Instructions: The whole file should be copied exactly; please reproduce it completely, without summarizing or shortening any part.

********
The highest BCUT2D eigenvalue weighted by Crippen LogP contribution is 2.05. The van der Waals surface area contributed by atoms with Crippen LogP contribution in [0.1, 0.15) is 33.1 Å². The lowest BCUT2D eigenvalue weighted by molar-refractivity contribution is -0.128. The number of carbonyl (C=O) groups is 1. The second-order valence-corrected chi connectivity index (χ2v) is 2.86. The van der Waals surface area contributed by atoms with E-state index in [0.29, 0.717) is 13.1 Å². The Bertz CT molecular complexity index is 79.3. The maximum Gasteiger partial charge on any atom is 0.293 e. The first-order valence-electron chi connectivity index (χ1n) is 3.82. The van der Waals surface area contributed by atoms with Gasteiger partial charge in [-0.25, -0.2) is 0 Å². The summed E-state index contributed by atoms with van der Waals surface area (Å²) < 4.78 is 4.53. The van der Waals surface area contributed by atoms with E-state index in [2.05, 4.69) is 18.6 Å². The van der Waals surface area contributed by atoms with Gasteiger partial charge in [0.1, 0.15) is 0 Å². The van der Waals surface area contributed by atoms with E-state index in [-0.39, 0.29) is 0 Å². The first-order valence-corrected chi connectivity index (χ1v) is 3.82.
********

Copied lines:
The highest BCUT2D eigenvalue weighted by Crippen LogP contribution is 2.05. The van der Waals surface area contributed by atoms with Crippen LogP contribution in [0.1, 0.15) is 33.1 Å². The lowest BCUT2D eigenvalue weighted by molar-refractivity contribution is -0.128. The number of carbonyl (C=O) groups is 1. The second-order valence-corrected chi connectivity index (χ2v) is 2.86. The van der Waals surface area contributed by atoms with E-state index in [0.29, 0.717) is 13.1 Å². The Bertz CT molecular complexity index is 79.3. The maximum Gasteiger partial charge on any atom is 0.293 e. The first-order valence-electron chi connectivity index (χ1n) is 3.82. The van der Waals surface area contributed by atoms with Gasteiger partial charge in [-0.25, -0.2) is 0 Å². The summed E-state index contributed by atoms with van der Waals surface area (Å²) < 4.78 is 4.53. The van der Waals surface area contributed by atoms with E-state index in [2.05, 4.69) is 18.6 Å². The van der Waals surface area contributed by atoms with Gasteiger partial charge in [0.1, 0.15) is 0 Å². The van der Waals surface area contributed by atoms with E-state index in [-0.39, 0.29) is 0 Å². The first-order valence-corrected chi connectivity index (χ1v) is 3.82.